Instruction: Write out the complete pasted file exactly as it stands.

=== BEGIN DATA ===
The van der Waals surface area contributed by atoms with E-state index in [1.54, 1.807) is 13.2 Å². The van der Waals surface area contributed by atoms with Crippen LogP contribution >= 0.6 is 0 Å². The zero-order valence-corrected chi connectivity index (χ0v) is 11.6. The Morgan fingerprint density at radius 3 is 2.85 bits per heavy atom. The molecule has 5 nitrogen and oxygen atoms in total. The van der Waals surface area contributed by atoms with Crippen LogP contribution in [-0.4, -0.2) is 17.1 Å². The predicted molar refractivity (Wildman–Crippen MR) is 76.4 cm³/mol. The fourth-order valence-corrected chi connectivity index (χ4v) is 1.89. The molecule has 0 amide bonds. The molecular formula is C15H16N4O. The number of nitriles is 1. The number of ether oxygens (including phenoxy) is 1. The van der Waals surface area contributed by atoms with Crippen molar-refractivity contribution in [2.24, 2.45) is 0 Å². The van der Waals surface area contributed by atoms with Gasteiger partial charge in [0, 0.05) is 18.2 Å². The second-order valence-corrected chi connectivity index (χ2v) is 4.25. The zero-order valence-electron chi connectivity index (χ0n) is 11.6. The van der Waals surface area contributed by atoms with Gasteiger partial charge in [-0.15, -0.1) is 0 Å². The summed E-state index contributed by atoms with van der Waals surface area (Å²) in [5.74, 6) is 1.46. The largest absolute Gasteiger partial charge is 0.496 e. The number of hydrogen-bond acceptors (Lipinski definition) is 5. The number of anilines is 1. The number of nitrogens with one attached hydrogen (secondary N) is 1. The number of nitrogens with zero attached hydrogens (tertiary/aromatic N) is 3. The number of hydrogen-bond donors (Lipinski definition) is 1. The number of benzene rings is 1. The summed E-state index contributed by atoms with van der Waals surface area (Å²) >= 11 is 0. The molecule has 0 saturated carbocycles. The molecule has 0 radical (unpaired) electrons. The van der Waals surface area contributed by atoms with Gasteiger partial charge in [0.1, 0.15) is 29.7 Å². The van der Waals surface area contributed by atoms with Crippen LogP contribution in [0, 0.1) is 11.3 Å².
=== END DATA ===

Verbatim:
The van der Waals surface area contributed by atoms with E-state index in [1.54, 1.807) is 13.2 Å². The van der Waals surface area contributed by atoms with Crippen LogP contribution >= 0.6 is 0 Å². The zero-order valence-corrected chi connectivity index (χ0v) is 11.6. The Morgan fingerprint density at radius 3 is 2.85 bits per heavy atom. The molecule has 5 nitrogen and oxygen atoms in total. The van der Waals surface area contributed by atoms with Crippen LogP contribution in [-0.4, -0.2) is 17.1 Å². The predicted molar refractivity (Wildman–Crippen MR) is 76.4 cm³/mol. The fourth-order valence-corrected chi connectivity index (χ4v) is 1.89. The molecule has 0 amide bonds. The molecular formula is C15H16N4O. The number of nitriles is 1. The number of ether oxygens (including phenoxy) is 1. The van der Waals surface area contributed by atoms with Crippen molar-refractivity contribution in [2.24, 2.45) is 0 Å². The van der Waals surface area contributed by atoms with Gasteiger partial charge in [0, 0.05) is 18.2 Å². The second-order valence-corrected chi connectivity index (χ2v) is 4.25. The zero-order valence-electron chi connectivity index (χ0n) is 11.6. The van der Waals surface area contributed by atoms with Gasteiger partial charge in [-0.15, -0.1) is 0 Å². The summed E-state index contributed by atoms with van der Waals surface area (Å²) in [5.74, 6) is 1.46. The largest absolute Gasteiger partial charge is 0.496 e. The number of hydrogen-bond acceptors (Lipinski definition) is 5. The number of anilines is 1. The number of nitrogens with one attached hydrogen (secondary N) is 1. The number of nitrogens with zero attached hydrogens (tertiary/aromatic N) is 3. The number of hydrogen-bond donors (Lipinski definition) is 1. The number of benzene rings is 1. The summed E-state index contributed by atoms with van der Waals surface area (Å²) >= 11 is 0. The molecule has 0 saturated carbocycles. The molecule has 0 radical (unpaired) electrons. The van der Waals surface area contributed by atoms with Gasteiger partial charge in [0.1, 0.15) is 29.7 Å². The van der Waals surface area contributed by atoms with Crippen LogP contribution in [0, 0.1) is 11.3 Å².